“When I was a boy and I would see scary things in the news, my mother would say to me, ‘Look for the helpers. You will always find people who are helping.” — Mister Rogers
He was sitting in Busch Stadium in St. Louis just more than a week ago with his daddy, preparing to watch the United States Men’s Soccer Team take on St. Vincent & The Grenadines, when the announcer asked everyone to stand and observe a moment of silence for the tragedies that were right then happening in Paris. My small dude is nine. There was no warning, no way to prepare him for the news or ease him in to an explanation. I don’t object – in any way – to the honoring and observation of silence. I do know that Cooper is a sensitive soul and immediately had questions.
Many of these questions, we, as his parents, struggle to answer.
“Why do people hate?”
“Why are they so mean?”
“Is everyone ok?”
“Could it happen here?”
That night, Coop slept with us. His young heart was filled with worry, with anxiety, with fear. He cried for those lost and injured. He is sleepless at the prospect of that level of terror being aimed close to home. As I have before, I turned to the only quote that helps me to work through the loss – I look for the helpers. And I’m teaching my small people to do the same.
For some, this type of disaster brings out the worst – fear manifests in more hatred, in anger, in loathing. But for others, the urge to do good, to be good, to encourage, to love, to HELP takes center stage. As we have in the past, I watched this happen.
This is what I choose to share with my children. I want them to know, to remember, in the face of evil – there is always true good, true heart, and true compassion, in the world.
In a world that has found us counting more than FIFTY school shootings in just this calendar year, in a world that requires my small people take part in intruder drills in addition to those preparing for tornadoes, fires and earthquakes, in a world where my son can calmly ask me if t-e-r-r-o-i-s-t spells ‘terrorist’ while doing a homework assignment that asked him to mark world events that affect us all on a timeline – I am compelled to remind him (and his sister) that their world is also filled with good.
I love listening to him come up with ideas, figure out problems and use his imagination. Tonight’s assignment: Create a life timeline with six personal events and two events that have affected the world. He just sounded out “t-e-r-r-o-r-i-s-t” on his own to note last week’s attack in Paris as a world event….and my heart broke a little for the world he is seeing.
In case you missed some of those moments, read on and take heart in those willing to help. ~As the tragedies were unfolding, the hashtag #PorteOuverte began to appear over and over again…being used as a way for Parisians to offer food, shelter and assistance to anyone in need. #PorteOuverte means ‘open door’… and clearly open home, open heart.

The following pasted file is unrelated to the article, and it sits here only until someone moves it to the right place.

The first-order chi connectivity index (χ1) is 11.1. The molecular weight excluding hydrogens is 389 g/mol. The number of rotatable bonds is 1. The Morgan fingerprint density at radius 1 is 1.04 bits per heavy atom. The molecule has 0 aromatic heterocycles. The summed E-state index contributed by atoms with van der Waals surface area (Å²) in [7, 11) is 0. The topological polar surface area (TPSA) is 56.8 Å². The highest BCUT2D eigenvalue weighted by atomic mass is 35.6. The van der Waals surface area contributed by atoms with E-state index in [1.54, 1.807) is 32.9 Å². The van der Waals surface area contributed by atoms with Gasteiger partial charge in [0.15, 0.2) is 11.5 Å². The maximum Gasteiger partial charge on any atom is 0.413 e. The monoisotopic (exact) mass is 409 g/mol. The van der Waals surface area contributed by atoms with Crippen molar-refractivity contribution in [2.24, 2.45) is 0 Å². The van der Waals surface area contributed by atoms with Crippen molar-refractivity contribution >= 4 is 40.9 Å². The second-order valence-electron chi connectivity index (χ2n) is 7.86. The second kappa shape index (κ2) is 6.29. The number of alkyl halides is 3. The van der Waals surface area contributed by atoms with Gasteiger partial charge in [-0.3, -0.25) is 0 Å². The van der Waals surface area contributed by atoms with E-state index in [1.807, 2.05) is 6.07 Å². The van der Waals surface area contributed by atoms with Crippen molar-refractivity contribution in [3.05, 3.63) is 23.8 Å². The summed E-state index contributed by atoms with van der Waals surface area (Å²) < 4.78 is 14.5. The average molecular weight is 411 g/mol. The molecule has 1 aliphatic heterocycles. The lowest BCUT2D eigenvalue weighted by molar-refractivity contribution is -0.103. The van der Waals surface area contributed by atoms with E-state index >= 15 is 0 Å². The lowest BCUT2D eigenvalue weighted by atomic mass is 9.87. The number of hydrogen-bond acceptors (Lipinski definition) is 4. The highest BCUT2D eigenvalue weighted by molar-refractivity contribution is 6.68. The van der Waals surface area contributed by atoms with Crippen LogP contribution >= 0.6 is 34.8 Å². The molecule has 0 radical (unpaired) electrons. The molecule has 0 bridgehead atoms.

~Also in the midst of the chaos, taxi drivers turned off their lights and were offering free rides to deliver people to safe locations….this was reported by a correspondent from France 24, Sophie Pilgrim, who was tweeting during the attacks.
Taxis taking people for free in Paris as many others stuck in shuttered bars, restaurants, some even locked in kitchens #ParisAttacks
— sophie pilgrim (@sophiepilgrim) November 13, 2015
~Twenty customers were allowed refuge in a famous bookstore, Shakespeare and Company. They watched events happen from within the darkened store and were able to call home to family and friends to let them know they were safe. A quote on the bookstore’s wall fits this time perfectly, “Be not inhospitable to strangers, lest they be angels in disguise”.
~It is being called an“outstanding gesture of camaraderie” by Germany’s Acting Football Association President. The French National soccer team refused to leave the Stade de France when it was determined it would be too risky for the German Team to return to their hotel. This, according to The Guardian, who reported both teams spent the night on mattresses in the stadium.
~The lines to donate blood for the wounded were hundreds of people deep. CNN shared that 200 people had donated at one center alone…with an estimated 10,000 around the city choosing to help.
~That Friday night, and for many days following, we saw one city after another stand with Paris and those affected by showcasing the blue, white and red of France’s flag on everything from monuments to hotels. The Wembly Arch, London’s Tower Bridge, The CN Tower, The Sydney Opera House, One World Trade Center and the Omni Hotel in Dallas were just a few taking part.
~A pianist – a man by the name of David Martello, dragged a piano around the city with him – stopping to play John Lennon’s Imagine in front of the Bataclan theatre. It is reported that Martello saw the reports while he was in Germany and drove nearly 400 miles to play.
~A little boy is being referred to as ‘hope’ by members of a vandalized Mosque in Pflugerville, Texas after he donated all the money in his piggy bank to them. The vandalization happened the morning after Paris’ deadly terrorist attacks and 7-year-old Jack Swanson told his mom he wanted to help after hearing about the damage.
~A French father comforts his young son as they are interviewed by French media – Le Petit Journal. This video is beautiful in so many ways. You can see the boy trying to understand what has happened, and why….and the father refuses to let fear win, saying, among other things, “They might have guns, but we have flowers. Take a few minutes to watch.
I may not always have the right words. I may cry along with my children when we are faced with this type of horror, but I will always, always look for the helpers and encourage my small people to do the same.
Thank you, Mr. Rogers.